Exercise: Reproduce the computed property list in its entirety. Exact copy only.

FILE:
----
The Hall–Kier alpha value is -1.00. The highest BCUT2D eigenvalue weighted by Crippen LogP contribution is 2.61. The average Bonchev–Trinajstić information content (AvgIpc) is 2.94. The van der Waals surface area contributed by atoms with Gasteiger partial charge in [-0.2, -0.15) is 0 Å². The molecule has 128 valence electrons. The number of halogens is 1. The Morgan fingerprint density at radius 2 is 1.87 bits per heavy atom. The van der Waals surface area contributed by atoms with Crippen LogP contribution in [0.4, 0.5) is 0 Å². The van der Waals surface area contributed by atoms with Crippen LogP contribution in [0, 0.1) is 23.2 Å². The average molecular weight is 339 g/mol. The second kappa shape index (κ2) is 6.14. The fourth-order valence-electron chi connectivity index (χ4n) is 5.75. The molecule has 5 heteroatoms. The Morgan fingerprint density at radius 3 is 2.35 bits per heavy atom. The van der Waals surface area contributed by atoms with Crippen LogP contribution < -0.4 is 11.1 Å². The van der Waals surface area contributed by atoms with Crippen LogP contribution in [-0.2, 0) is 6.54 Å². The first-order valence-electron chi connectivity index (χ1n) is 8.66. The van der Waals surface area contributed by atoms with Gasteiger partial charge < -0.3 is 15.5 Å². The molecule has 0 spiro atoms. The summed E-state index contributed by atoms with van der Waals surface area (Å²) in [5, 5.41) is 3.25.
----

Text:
The Hall–Kier alpha value is -1.00. The highest BCUT2D eigenvalue weighted by Crippen LogP contribution is 2.61. The average Bonchev–Trinajstić information content (AvgIpc) is 2.94. The van der Waals surface area contributed by atoms with Gasteiger partial charge in [-0.2, -0.15) is 0 Å². The molecule has 128 valence electrons. The number of halogens is 1. The Morgan fingerprint density at radius 2 is 1.87 bits per heavy atom. The van der Waals surface area contributed by atoms with Crippen LogP contribution in [0.4, 0.5) is 0 Å². The van der Waals surface area contributed by atoms with Crippen LogP contribution in [0, 0.1) is 23.2 Å². The average molecular weight is 339 g/mol. The second kappa shape index (κ2) is 6.14. The fourth-order valence-electron chi connectivity index (χ4n) is 5.75. The molecule has 5 heteroatoms. The Morgan fingerprint density at radius 3 is 2.35 bits per heavy atom. The van der Waals surface area contributed by atoms with Crippen LogP contribution < -0.4 is 11.1 Å². The van der Waals surface area contributed by atoms with Crippen LogP contribution in [-0.2, 0) is 6.54 Å². The first-order valence-electron chi connectivity index (χ1n) is 8.66. The van der Waals surface area contributed by atoms with Gasteiger partial charge < -0.3 is 15.5 Å². The molecule has 0 spiro atoms. The summed E-state index contributed by atoms with van der Waals surface area (Å²) in [5, 5.41) is 3.25.